noses are allowable only in the liver and tan and dapple varieties. gars--Set on moderately high, or, seen in profile, above the level of the eyes, well back, flat, not folded, pointed, or narrow, hanging close to the cheeks, very mobile, and when at attention carried with the back of the ear upward and outward. Neck-Moderately long, with slightly arched nape, muscular and clean, showing no dewlap, and carried well up and forward. Fore-quarters-His work underground demands strength and compactness, and, therefore, the chest and shoulder regions should be deep, long, and wide. The shoulder blade should be long, and set on very sloping, the upper arm of equal length with, and at right angles to, the shoulder blade, strong-boned and wellmuscled, and lying close to ribs, but moving freely. The lower arm is slightly bent inwards, and the feet should be turned slightly outwards, giving an appearance of " crooked " legs approximating to the cabriole of a Chippendale chair. Straight, narrow, short shoulders are always accompanied by straight, short, upper arms, forming an obtuse angle, badly developed brisket and " keel " or chicken breast, and the upper arm being thrown forward by the weight of the body behind causes the legs to knuckle over at the " knees." Broad, sloping shoulders, on the other hand, insure soundness of the fore-legs and feet. Legs and Feet-Fore-legs very short and strong in bone, slightly bent inwards ; seen in profile, moderately straight and never bending forward or knuckling over. Feet large, round, and strong, with thick pads, compact and well-arched toes, nails strong and black. The dog must stand equally on all parts of the foot. Body-Should be long and muscular, the chest very oval, rather than very narrow and deep, to allow ample room for heart and lungs, hanging low between front legs, the brisket point should be high and very prominent, the ribs well sprung out towards the loins (not flat-sided). Loins short and strong. The line of back only slightly depressed behind shoulders and only slightly arched over loins. The hind-quarters should not be higher than the shoulders, thus giving a general appearance of levelness. Hind-quarters-The rump round, broad, and powerfully muscled ; hip bone not too short, but broad and sloping ; the upper arm, or thigh, thick, of good length, and jointed at right angles to the hip bone. The lower leg (or second thigh) is, compared with other animals, short, and is set on at right angles to the upper thigh, and is very firmly muscled. The hind-legs are lighter in bone than the front ones, but very strongly muscled, with well-rounded-out buttocks, and the knee joint well developed. Seen from behind, the legs should be wide apart and straight, and not cowhocked. The dog should not be higher at the quarters than at shoulder. Stern-Set on fairly high, strong at root, and tapering, but not too long. Neither too much curved nor carried too high ; well, but not too much, feathered ; a bushy tail is better than too little hair. Coat and Skin-Hair short and close as possible, glossy and smooth, but resistant to the touch if stroked the wrong way. The skin tough and elastic, but fitting close to the body. Colour-One Coloured :There are several self-colours recognised, including deep red, yellowish red, smutty red. Of these the dark, or cherry, red is preferable, and in this colour light shadings on any part of the body or head are undesirable. " Black " is rare, and is only a sport from black and tan. Two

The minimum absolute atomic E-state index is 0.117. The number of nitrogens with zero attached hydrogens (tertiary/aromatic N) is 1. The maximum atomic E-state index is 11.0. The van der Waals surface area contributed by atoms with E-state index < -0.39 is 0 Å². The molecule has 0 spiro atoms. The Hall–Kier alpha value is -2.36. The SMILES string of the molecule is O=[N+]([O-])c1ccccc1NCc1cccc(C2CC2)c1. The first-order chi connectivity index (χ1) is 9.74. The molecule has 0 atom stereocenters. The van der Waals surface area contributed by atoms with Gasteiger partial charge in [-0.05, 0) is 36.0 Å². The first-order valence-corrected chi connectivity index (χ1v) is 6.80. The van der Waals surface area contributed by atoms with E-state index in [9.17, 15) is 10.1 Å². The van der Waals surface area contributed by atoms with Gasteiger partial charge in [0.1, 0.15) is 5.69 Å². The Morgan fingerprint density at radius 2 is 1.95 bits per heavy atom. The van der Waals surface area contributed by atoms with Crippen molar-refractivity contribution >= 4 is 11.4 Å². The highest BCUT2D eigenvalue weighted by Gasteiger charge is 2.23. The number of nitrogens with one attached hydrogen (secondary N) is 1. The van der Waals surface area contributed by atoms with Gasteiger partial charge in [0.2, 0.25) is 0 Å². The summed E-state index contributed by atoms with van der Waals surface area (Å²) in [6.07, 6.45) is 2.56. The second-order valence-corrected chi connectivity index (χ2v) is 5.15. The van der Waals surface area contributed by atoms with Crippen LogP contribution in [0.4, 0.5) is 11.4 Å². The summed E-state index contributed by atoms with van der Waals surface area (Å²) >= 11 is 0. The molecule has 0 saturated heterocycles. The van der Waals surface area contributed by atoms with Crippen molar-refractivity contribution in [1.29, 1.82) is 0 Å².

Previous Index Next